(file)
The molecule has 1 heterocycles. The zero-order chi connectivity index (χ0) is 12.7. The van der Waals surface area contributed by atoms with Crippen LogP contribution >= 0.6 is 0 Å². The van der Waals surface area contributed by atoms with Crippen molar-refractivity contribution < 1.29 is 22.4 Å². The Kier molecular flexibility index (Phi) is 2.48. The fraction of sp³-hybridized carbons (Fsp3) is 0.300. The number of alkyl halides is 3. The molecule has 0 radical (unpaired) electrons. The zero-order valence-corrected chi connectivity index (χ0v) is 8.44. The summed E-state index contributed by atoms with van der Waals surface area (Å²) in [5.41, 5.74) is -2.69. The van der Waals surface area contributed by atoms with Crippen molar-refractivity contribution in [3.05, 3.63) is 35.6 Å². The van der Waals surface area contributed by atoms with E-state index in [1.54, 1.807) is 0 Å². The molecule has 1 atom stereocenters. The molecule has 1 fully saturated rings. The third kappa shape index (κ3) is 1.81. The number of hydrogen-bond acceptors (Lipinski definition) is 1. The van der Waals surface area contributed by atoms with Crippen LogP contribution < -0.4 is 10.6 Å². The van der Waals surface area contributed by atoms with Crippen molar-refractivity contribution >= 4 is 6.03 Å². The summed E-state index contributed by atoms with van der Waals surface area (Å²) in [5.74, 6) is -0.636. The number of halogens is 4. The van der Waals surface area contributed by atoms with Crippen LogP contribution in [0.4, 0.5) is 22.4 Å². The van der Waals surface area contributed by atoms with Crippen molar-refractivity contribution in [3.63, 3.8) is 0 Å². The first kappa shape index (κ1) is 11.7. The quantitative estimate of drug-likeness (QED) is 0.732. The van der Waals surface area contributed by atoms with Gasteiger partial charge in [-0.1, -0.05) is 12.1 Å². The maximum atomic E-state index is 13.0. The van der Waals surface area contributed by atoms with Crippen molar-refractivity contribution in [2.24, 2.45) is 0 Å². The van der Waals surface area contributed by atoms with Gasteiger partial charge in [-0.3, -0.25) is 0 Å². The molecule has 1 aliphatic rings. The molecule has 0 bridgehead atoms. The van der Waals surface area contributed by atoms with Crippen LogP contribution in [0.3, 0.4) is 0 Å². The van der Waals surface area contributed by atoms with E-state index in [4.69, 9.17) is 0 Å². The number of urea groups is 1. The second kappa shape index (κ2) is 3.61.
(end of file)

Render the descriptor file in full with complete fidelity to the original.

The molecule has 1 heterocycles. The zero-order chi connectivity index (χ0) is 12.7. The van der Waals surface area contributed by atoms with Crippen LogP contribution >= 0.6 is 0 Å². The van der Waals surface area contributed by atoms with Crippen molar-refractivity contribution < 1.29 is 22.4 Å². The Kier molecular flexibility index (Phi) is 2.48. The fraction of sp³-hybridized carbons (Fsp3) is 0.300. The number of alkyl halides is 3. The molecule has 0 radical (unpaired) electrons. The zero-order valence-corrected chi connectivity index (χ0v) is 8.44. The summed E-state index contributed by atoms with van der Waals surface area (Å²) in [5.41, 5.74) is -2.69. The van der Waals surface area contributed by atoms with Crippen molar-refractivity contribution in [3.05, 3.63) is 35.6 Å². The van der Waals surface area contributed by atoms with E-state index in [1.54, 1.807) is 0 Å². The molecule has 1 atom stereocenters. The molecule has 1 fully saturated rings. The third kappa shape index (κ3) is 1.81. The number of hydrogen-bond acceptors (Lipinski definition) is 1. The van der Waals surface area contributed by atoms with Crippen LogP contribution < -0.4 is 10.6 Å². The van der Waals surface area contributed by atoms with Crippen molar-refractivity contribution >= 4 is 6.03 Å². The summed E-state index contributed by atoms with van der Waals surface area (Å²) in [5.74, 6) is -0.636. The number of halogens is 4. The van der Waals surface area contributed by atoms with Crippen LogP contribution in [0.4, 0.5) is 22.4 Å². The van der Waals surface area contributed by atoms with Crippen molar-refractivity contribution in [3.63, 3.8) is 0 Å². The first kappa shape index (κ1) is 11.7. The quantitative estimate of drug-likeness (QED) is 0.732. The van der Waals surface area contributed by atoms with Gasteiger partial charge in [-0.1, -0.05) is 12.1 Å². The maximum atomic E-state index is 13.0. The van der Waals surface area contributed by atoms with Crippen molar-refractivity contribution in [2.24, 2.45) is 0 Å². The van der Waals surface area contributed by atoms with Gasteiger partial charge in [-0.3, -0.25) is 0 Å². The molecule has 1 aliphatic rings. The molecule has 0 bridgehead atoms. The van der Waals surface area contributed by atoms with Crippen LogP contribution in [0.3, 0.4) is 0 Å². The van der Waals surface area contributed by atoms with E-state index in [4.69, 9.17) is 0 Å². The number of urea groups is 1. The second kappa shape index (κ2) is 3.61.